When he could look down again it was like looking down upon the crater of a small volcano. In the open garden before the Imperial castle a shuddering star of evil splendour spurted and poured up smoke and flame towards them like an accusation. They were too high to distinguish people clearly, or mark the bomb’s effect upon the building until suddenly the facade tottered and crumbled before the flare as sugar dissolves in water. The man stared for a moment, showed all his long teeth, and then staggered into the cramped standing position his straps permitted, hoisted out and bit another bomb, and sent it down after its fellow.
Atomic bombs would reappear in another of Wells’ works: 1933’s The Shape of Things to Come, which imagined the distant future of warfare, with countries attacking one another with fleets of airplanes and bombing enemy cities. It’s a fictional reality that would come true in just a decade in the Second World War.
Importantly, Wells focuses not just on the technologic dynamics of war, but on how the weapons of the future will effect everyone. In her book, Cole writes that “for Wells, there was something absolutely basic about how the civilian becomes representative, since he was constantly advancing two lines of inquiry that came together in the form of the nonsoldier caught up in the war: the modern thrust of industry, global connectedness, and in his view, political and moral inadequacy in relation to the new forces plunging world conflict into ever greater extremes, and his interest in the ordinary person.”
Science fiction isn’t a reliable forecast into the future, but authors who pay attention to new technologies and how they are used often have insights that line up neatly with how they turn out. Wells was certainly one such author, and his works were a chilling warning to readers about what the future of warfare might look like.
Wells wasn’t the only author paying attention to the future of warfare. Over the course of the 1920s and 1930s, a number of science fiction pulp magazines sprang up in the United States with titles like Air Wonder Stories, which looked at the rapidly-evolving technology of airplanes and the adventures that it could bring. In his introduction to the first issue, Hugo Gernsback wrote that “Aviation is no longer a new thought in literature,” and that “Air Wonder Stories will present SOLELY flying stories of the future, strictly along scientific—mechanical— technical lines, full of adventure, exploration and achievement.”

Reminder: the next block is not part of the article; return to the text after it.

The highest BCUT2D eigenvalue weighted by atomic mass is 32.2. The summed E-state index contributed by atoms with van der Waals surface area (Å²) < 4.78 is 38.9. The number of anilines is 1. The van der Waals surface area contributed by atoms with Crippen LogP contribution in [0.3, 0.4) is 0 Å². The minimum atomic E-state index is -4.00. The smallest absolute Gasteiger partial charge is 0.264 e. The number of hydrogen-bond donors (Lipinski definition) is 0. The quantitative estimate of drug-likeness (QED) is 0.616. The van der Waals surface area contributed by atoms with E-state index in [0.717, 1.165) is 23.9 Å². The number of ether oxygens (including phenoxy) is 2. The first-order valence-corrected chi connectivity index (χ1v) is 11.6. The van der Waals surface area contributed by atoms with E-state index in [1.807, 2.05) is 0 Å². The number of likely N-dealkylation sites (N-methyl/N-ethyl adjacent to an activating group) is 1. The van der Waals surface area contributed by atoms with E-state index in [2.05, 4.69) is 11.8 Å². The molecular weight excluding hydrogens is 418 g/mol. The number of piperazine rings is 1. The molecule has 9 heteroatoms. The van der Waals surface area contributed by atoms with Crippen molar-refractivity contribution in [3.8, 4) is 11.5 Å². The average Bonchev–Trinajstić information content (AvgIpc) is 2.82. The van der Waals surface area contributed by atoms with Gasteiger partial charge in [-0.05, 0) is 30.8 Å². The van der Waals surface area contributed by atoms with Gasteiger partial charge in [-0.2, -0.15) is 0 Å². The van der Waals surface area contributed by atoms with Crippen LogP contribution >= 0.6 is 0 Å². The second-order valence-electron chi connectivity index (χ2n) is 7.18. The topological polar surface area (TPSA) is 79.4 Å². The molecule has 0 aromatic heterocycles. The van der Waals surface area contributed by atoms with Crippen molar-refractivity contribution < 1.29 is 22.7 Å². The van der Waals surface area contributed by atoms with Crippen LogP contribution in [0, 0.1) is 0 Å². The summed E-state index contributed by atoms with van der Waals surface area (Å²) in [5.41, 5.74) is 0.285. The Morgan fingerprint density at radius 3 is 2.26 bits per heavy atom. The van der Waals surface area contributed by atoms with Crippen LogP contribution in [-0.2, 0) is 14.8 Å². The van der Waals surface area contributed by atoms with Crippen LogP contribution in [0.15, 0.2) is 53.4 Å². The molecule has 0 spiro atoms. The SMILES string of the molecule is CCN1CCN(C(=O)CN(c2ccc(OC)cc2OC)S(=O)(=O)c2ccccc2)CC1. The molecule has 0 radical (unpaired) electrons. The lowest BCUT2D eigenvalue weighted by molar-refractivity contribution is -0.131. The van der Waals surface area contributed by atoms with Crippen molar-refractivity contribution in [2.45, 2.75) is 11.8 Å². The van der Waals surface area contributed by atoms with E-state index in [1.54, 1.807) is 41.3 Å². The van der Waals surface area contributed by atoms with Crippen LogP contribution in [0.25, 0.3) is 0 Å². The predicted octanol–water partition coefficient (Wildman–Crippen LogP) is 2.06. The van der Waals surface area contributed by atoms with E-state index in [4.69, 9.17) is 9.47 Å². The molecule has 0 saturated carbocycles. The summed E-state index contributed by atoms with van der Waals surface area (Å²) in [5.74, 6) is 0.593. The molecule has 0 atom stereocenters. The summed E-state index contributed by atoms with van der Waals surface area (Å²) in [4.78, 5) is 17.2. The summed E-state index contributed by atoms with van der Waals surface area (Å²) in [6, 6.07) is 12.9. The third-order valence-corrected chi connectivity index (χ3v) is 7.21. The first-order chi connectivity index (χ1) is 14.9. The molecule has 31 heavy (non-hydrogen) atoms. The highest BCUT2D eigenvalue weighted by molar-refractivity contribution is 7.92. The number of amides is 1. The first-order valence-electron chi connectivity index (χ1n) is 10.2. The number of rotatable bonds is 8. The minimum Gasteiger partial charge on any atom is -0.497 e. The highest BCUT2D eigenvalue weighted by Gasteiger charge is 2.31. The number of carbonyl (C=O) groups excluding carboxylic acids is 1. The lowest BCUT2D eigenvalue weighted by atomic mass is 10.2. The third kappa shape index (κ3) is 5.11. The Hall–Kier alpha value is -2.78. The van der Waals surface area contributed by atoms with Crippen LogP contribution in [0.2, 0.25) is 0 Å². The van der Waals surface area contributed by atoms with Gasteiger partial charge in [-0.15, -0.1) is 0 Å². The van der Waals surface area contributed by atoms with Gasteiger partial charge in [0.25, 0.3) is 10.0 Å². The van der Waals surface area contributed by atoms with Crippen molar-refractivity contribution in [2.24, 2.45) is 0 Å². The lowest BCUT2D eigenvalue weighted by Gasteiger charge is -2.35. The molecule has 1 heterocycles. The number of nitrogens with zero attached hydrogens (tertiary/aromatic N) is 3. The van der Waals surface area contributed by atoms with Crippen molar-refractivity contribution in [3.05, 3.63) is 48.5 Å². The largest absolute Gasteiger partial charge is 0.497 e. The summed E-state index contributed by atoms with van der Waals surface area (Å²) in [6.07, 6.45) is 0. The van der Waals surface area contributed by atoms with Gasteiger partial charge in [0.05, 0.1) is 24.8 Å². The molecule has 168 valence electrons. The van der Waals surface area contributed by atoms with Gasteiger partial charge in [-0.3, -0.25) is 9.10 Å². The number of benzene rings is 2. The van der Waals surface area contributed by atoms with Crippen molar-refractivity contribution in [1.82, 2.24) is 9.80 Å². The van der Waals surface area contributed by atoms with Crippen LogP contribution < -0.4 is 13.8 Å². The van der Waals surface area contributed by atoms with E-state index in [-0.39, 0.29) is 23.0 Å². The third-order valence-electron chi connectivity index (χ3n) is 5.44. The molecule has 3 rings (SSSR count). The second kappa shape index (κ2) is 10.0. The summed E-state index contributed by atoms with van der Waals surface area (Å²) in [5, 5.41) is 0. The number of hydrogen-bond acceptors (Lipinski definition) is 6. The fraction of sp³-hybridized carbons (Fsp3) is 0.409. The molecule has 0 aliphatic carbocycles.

(Interestingly, one of the stories in that debut issue — “The Bloodless War”, by David H. Keller — imagines not just the threat that air power posed to nations, but also imagined drone warfare.)
Others would follow. In one oft-told tale, Astounding Science Fiction editor John W. Campbell had been obsessed with the idea of atomic power, ever since he had learned that Columbia University possessed a cubic foot of Uranium and had been following the news about atomic research. With the onset of World War II, Campbell had worked contribute to the war in his own way, publishing stories about future war, and trying to help the US Government out with technical documentation.
When he rejected a story by author Cleve Cartmill in 1943, he suggested that the writer tackle another idea that he’d come up with: the development of an atomic bomb and its use. Extrapolating from existing publicly-known research, Cartmill’s story “Deadline” appeared in Astounding in 1944.
The story detailed enough about the enrichment process for a nuclear bomb that FBI agents began looking into Campbell to see if someone from the Manhattan Project had leaked some information to him. The meeting stoked Campbell’s ego, and as Alec Nevala-Lee wrote in Astounding: John W. Campbell, Isaac Asimov, Robert A. Heinlein, L.Ron Hubbard and the Golden Age of Science Fiction, gave Campbell tact confirmation that the government was working on something and reaffirmed what science fiction could do: predict the future.